Landlord's voting rights

7. When the VA is proposed by the tenant debtor, the landlord usually responds with a claim that covers three bases:

7.1. arrears of rent;

7.2. future rent due under the terms of the lease; and

7.3. dilapidations, whether current or due at the end of the lease.

In this respect, the nominee/chairman is faced with great difficulties in assessing the appropriate value.

8. Whatever rules of thumb or standard practice may have been adopted generally as regards assessment of such claims (in particular as regards allowing a landlord to vote for one or two year's future rent if the premises are not required for the purposes of the VA) some regard has to be had as to the real life situation. A landlord may well be seeking to vote or claim in respect of dilapidations and future rent, but if the reality of the situation is that the landlord wants to repossess the premises in order to redevelop them prior to letting to a new tenant that has been lined up, than it is difficult to see why such a landlord should be entitled to vote, or claim, save for arrears.

9. The classic situation facing a nominee/chairman is that which arose in Re Newlands (Seaford) Educational Trust (In Administration); Chittenden and Others v Pepper and Others [2006] EWHC 1511 (Ch); [2006] BPIR 1230. The administrators sought to propose a CVA. The landlords sent proxy forms to vote in the sum of £1.175m against the administrators' proposals and the CVA at the meetings. That sum comprised £0.875m for dilapidations and £0.3m for 2 years future rent. At the first meeting, to consider the administrators' proposals, the chairman valued the landlords' claim at £1, pursuant to r.2.38(5) of the Insolvency Rules 1986 (‘the Rules'). The proposals were approved, with debts totalling nearly £1.2m in favour and debts worth under £10,000 voting against. At the second meeting, to consider the CVA, the chairman valued the landlords' claim at £1, pursuant to r.1.17(3) of the Rules. The proposals were approved, with debts totalling nearly £1.35m in favour and debts worth under £6,500 voting against. The landlords had voted against the proposals and the CVA. The landlords appealed: (i) under r.2.39(4) of the Rules in respect of the amount for which they were permitted to vote at the meeting to consider the administrators' proposals; and (ii) under s.6(1)(b) Insolvency Act 1986 (‘the Act') and r.1.17A(3) of the Rules in respect of the amount for which they were permitted to vote at the meeting to consider the CVA. The issues for determination were: (1) whether, for the purposes of voting at the initial proposals meeting, the chairman's decision under r.2.38(5) of the Rules to value the landlord's claims at £1 was open to him and if not what, if any, order to make under r.2.39(4) of the Rules; (2) whether, for the purposes of voting at the creditors' meeting to consider the CVA, the failure of the chairman to value the landlords' claims under r.1.17(3) of the Rules at any sum greater than £1 was open to him and if not; (3) whether such failure constituted a material irregularity; and if so (4) what, if any, order to make under r.1.17A of the Rules.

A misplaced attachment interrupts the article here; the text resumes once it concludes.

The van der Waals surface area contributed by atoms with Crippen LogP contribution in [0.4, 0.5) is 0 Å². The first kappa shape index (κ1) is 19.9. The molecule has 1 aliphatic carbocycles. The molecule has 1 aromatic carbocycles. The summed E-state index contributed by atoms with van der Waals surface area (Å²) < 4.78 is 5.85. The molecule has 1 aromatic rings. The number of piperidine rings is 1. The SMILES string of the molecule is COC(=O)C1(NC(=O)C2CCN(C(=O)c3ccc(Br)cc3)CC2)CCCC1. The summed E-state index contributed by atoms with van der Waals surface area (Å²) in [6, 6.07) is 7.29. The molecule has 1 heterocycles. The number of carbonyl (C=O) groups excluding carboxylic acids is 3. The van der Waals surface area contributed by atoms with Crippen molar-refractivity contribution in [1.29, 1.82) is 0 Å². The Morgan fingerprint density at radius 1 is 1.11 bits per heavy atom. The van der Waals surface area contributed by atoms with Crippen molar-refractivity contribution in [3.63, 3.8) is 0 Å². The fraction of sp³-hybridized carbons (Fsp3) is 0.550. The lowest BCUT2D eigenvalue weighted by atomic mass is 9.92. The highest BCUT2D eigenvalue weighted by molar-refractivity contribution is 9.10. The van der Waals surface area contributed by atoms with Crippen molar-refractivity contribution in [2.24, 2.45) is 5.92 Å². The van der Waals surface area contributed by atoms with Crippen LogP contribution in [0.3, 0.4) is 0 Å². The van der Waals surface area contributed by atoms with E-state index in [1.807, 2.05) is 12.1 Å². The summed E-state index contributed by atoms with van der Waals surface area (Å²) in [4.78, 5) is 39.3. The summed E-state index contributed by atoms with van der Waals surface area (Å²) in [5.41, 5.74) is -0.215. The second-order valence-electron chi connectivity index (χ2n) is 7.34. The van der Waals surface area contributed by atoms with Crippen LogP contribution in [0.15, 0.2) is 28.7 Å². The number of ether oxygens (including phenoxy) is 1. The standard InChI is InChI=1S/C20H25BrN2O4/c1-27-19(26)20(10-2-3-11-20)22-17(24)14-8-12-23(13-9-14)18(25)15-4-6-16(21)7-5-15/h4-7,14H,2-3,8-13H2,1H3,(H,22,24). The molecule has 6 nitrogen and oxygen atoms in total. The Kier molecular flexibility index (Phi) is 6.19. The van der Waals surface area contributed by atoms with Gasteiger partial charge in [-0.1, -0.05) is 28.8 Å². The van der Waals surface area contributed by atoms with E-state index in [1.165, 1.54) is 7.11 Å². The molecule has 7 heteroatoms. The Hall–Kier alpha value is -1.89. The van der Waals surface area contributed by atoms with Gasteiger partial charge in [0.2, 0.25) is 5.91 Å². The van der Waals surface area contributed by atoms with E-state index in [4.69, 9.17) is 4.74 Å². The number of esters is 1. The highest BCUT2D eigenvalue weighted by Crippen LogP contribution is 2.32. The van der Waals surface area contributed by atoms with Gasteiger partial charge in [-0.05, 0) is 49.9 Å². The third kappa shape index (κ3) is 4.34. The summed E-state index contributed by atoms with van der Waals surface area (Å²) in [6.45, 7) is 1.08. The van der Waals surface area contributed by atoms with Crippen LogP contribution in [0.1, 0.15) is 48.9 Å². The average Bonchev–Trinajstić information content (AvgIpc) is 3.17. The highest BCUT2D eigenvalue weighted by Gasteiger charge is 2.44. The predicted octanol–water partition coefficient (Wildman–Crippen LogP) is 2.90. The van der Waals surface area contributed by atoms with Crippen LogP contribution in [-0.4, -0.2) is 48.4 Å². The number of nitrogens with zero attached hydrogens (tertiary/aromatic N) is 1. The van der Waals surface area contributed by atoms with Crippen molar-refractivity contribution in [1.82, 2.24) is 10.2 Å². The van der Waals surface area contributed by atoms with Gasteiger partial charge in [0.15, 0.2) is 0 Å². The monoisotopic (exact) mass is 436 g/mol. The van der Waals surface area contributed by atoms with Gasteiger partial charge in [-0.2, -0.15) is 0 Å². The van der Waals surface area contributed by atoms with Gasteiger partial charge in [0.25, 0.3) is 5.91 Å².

10. The Chancellor dismissed the appeals:

10.1. It was not necessary to reach a conclusion on issue (1). On the values of the debts voted, the resolution in favour of the administrators' proposals would have been passed even if the landlords had been permitted to vote to the full value of their debt.

10.2. Both elements of the landlords' claim were unliquidated and unascertained. The claim for future rent was by definition both unliquidated and unascertained. The claim for the dilapidations was both unliquidated and unascertained on either of the two bases on which it might be claimed. Under the leases it would depend on the cost to the landlords of carrying out the repairs required by the leases. A claim for damages for breach of covenant was necessarily unliquidated and unascertained until quantified by judgment.